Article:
x over x by thinking about a Taylor series for sine.

And to find a Taylor series for sine, right, to find

this Taylor series, I need to be able to differentiate sine.

So what do you have to do to be able to differentiate sine?

Well, if you're trying to differentiate sine, you in

particular need to be able to differentiate sine at 0.

So let me just write down the limit of the

difference quotient that calculates the derivative of sine at 0.

That's the limit as h approaches 0 of sine of 0 plus h minus sine of 0 divided by h.

Right,

this limit is calculating the derivative of sine at 0, cause its the ratio

of how the output changes when you go from 0 to 0 plus h.

That's how the input changes when you go from 0 to h.

Okay. But now, how do I calculate this limit?

Well, what is this limit?

This is this limit, as h goes to 0, of what sine of h minus

sine of 0 oh, sine of 0's 0, so the whole numerator's just sine of h, divided by h.

[LAUGH]

So that's exactly the limit that we've got here, just with x replaced by h.

So what happened here, right?

I'm imagining that I'm trying to calculate

this limit by thinking about Taylor series.

But to calculate the Taylor series for sine,

you have to be able to differentiate sine.

But to be able to differentiate sine, I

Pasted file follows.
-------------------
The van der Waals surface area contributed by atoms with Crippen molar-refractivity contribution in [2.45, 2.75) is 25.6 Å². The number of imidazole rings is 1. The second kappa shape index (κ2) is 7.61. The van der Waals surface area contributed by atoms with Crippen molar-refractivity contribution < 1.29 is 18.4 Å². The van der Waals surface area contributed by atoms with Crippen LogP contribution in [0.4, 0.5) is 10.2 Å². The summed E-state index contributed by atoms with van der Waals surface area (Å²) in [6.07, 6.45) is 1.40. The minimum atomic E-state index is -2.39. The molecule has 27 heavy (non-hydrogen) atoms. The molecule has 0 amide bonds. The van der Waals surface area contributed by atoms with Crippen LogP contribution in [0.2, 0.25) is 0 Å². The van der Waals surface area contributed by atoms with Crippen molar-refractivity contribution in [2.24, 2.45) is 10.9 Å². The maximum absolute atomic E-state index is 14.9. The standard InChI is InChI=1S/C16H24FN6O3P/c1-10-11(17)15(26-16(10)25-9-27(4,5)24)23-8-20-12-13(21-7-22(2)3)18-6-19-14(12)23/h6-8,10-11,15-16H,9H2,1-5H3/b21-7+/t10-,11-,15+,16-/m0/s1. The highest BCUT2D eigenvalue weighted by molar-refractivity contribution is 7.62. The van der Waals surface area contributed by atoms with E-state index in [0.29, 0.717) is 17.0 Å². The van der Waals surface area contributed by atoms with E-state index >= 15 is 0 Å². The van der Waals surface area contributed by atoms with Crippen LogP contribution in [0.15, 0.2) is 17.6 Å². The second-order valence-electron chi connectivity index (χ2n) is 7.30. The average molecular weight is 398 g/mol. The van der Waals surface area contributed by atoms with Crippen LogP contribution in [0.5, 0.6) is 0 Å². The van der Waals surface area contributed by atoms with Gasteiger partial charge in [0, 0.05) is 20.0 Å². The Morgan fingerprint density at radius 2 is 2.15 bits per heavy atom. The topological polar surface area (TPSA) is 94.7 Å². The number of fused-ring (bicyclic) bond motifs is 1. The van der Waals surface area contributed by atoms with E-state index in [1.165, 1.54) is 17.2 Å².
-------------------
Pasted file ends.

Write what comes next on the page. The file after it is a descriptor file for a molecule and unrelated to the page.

really need to know, or calculate, this limit.

So, you know, if you think you're really

proving anything by this method, you're really not.

I mean, this is just a circular argument.

Admittedly, it's a circular argument, in a really big circle!

So maybe it looks like a straight line, or a reasonable

argument, but there really is something essentially circular going on here.

But the fact that the argument's circular, shouldn't stop us

from making use of that kind of thinking where it's appropriate.

Let's find the limit as x approaches 0 of cosine of x minus 1 over the numerator,

divided by sine of x times log of 1 minus x.

That's a very complicated looking limit question.

Let me try to approach that more

complicated limit question by using Taylor series.

So let's think about cosine.

So the Taylor series for cosine looks like this.

Cosine of x is 1 minus x squared over 2 plus, and those higher order terms.

So I'm going to write big O, x to the 4th. And to be a little

more pedantic, I'll say as x approaches 0. And what does this mean?

[LAUGH]

Well, I don't want to talk about this too precisely yet, but

morally, or intuitively at least, you should think about it like this.

Cosine of x is 1 minus x squared over 2 plus, you can just think of

these as being the higher order terms in

the Taylor series expansion of cosine around 0.

Now the next term is an x to the 4th term

but there's also an x to the 6th term and so on.

So what about cosine x minus 1? So that means that cosine

of x minus 1 is negative x squared over 2 plus

more terms of degree at least 4. We can write sine of x in the same way.